Posted by sean on March 29, 2013
In a move to 1) reduce the number of negative WAR long-time players and 2) create a bit more consistency between our version of WAR and that on FanGraphs.com, we have agreed with them (their article about this change) to move the replacement level to .294 or 1,000 Wins for current seasons (30 teams * 162 games * (.500 - .294) = 1000). Pre-30 teams leagues will likewise be adjusted. Our previous Replacement Level was .320 or 875 wins, so we are now giving out 125 more wins than we were before. FanGraphs previously had a .260 replacement level, so they are going from 1,166 wins to 1,000. The net result is that these adjustments are given to players in a manner proportional to their playing time regardless of their quality of play.
The main outcome of this on Baseball-Reference.com is that everyone gets an increase in their WAR of about .2-.4 WAR/year for full-time guys, and over a long career this is a boost (4-5 wins).
The main benefit of this change is that Baseball-Reference.com and Fangraphs are now handing out WAR from the same sized basket, so any differences in WAR totals is now due to our differing methodologies for evaluating pitcher value or batter defense, etc rather than just an issue of scaling.
For example, the scales on our leaderboards are now very similar. Before, the ordering would have been similar, but the values would have been much different, now the ordering is similar and the values are similar.
All-Time Batting WAR (all #'s rounded)
B-R followed by Fangraphs,
#1, Babe Ruth-163, Babe Ruth-168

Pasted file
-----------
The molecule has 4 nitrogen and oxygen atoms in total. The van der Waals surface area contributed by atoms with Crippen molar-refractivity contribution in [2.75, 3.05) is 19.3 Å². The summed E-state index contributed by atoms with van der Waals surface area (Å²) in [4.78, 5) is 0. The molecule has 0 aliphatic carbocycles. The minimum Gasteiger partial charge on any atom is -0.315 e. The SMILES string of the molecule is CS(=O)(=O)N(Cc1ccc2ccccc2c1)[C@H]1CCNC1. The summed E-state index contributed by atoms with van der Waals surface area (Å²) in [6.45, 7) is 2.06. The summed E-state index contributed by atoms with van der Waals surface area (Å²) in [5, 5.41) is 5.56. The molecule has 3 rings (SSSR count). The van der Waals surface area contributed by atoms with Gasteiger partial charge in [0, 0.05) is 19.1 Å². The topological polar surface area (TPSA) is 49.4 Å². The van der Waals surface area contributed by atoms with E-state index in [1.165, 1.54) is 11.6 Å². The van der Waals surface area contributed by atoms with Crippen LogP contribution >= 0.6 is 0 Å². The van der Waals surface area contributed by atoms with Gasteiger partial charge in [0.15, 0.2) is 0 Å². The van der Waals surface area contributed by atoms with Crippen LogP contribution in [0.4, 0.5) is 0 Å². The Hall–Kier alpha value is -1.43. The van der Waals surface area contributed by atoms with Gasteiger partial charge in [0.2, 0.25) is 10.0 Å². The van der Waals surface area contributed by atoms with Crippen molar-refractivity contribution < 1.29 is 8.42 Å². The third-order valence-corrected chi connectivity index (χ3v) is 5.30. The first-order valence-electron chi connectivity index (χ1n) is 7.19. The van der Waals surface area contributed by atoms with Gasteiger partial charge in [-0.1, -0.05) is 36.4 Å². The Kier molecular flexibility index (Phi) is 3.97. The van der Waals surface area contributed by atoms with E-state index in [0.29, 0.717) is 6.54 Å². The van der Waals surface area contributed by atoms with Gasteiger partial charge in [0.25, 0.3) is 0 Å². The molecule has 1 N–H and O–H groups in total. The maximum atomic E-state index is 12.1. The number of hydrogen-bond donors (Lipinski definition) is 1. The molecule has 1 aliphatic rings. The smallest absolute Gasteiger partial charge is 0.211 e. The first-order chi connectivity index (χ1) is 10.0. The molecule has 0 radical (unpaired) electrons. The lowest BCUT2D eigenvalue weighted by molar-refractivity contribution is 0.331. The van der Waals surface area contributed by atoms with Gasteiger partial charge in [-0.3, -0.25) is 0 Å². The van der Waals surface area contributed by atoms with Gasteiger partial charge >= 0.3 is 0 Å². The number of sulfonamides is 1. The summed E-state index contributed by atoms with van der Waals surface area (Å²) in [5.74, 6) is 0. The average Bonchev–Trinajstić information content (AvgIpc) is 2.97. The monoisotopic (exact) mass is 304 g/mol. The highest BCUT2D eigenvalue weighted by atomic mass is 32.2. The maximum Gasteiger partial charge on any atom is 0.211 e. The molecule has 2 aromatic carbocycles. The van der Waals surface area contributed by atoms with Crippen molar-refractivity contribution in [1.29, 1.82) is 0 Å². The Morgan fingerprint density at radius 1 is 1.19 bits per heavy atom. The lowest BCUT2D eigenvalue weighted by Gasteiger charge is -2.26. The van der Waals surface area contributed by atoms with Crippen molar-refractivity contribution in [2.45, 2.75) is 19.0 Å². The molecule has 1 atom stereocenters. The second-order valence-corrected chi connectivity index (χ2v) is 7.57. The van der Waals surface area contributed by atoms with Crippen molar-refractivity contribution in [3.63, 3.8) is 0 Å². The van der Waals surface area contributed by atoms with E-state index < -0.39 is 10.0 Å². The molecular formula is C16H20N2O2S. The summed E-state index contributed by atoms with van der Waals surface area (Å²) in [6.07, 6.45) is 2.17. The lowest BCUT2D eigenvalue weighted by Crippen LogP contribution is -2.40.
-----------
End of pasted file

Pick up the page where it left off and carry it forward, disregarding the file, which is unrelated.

#2, Barry Bonds-163, Barry Bonds-164
#10, Eddie Collins-124, Stan Musial-127
#20, Joe Morgan-100, Nap Lajoie-101 (note we both now have exactly 20 100-WAR players)
#50, Reggie-74, Carew-73
#100, Lou Boudreau-63, Gary Sheffield-63
#500, Kevin McReynolds-30, Kevin Mitchell-30
All-Time Pitching WAR (all #'s rounded), Note that we have big methodology differences here, but the scale is the same.
#1, Cy Young-170,Roger Clemens-140
#2, Walter Johnson-153,Walter Johnson-126
#10, Phil Niekro-97,Pete Alexander-98 (note we both now have exactly 9 100-WAR pitchers)
#20, Nolan Ryan-84, Warren Spahn-81
#50, David Cone-62, Ted Lyons-62
#100, Hoyt Wilhelm-50, Mordecai Brown-48
#500, Denny McLain-21, Jim Scott-22
Another example to give you. This offseason B.J. Upton signed with the Braves and ESPN the Magazine noted that over the last three seasons FanGraphs gave Upton 13.9 WAR and B-R had him at 7.2 WAR a pretty major difference, but this difference was made up entirely of two things. 1) the different replacement level and 2) a difference of opinion on our defensive metrics.
Using the new unified replacement level, FanGraphs rates Upton (who they rate as an average fielder over the last three years) with 10.7 WAR from 2010-2012, while B-R (who ranks him as a poor fielder) has 7.3 WAR, however if you look at our oWAR stat, which treats every player as an average fielder, we now have Upton with 10.6 oWAR (compared to Fangraph's 10.7 oWAR). The same amount, so now the difference depends entirely on your defensive view of Upton.
Likewise on the career level, our differences for Jack Morris were reduced from 20 WAR to a smaller, but still significant 9 WAR.
Here is a rundown of articles either about this change or WAR in general.
- B-R: My Answer to I Don't Like How Complicated WAR Is and How It Is Constantly Changing
- FanGraphs:Unifying Replacement Level (their article about this change)
- FanGraphs: Why Replacement Level (on why replacement level is a useful concept)
- WAR replacement levels
- WAR Explained
- About with Full List of WAR Articles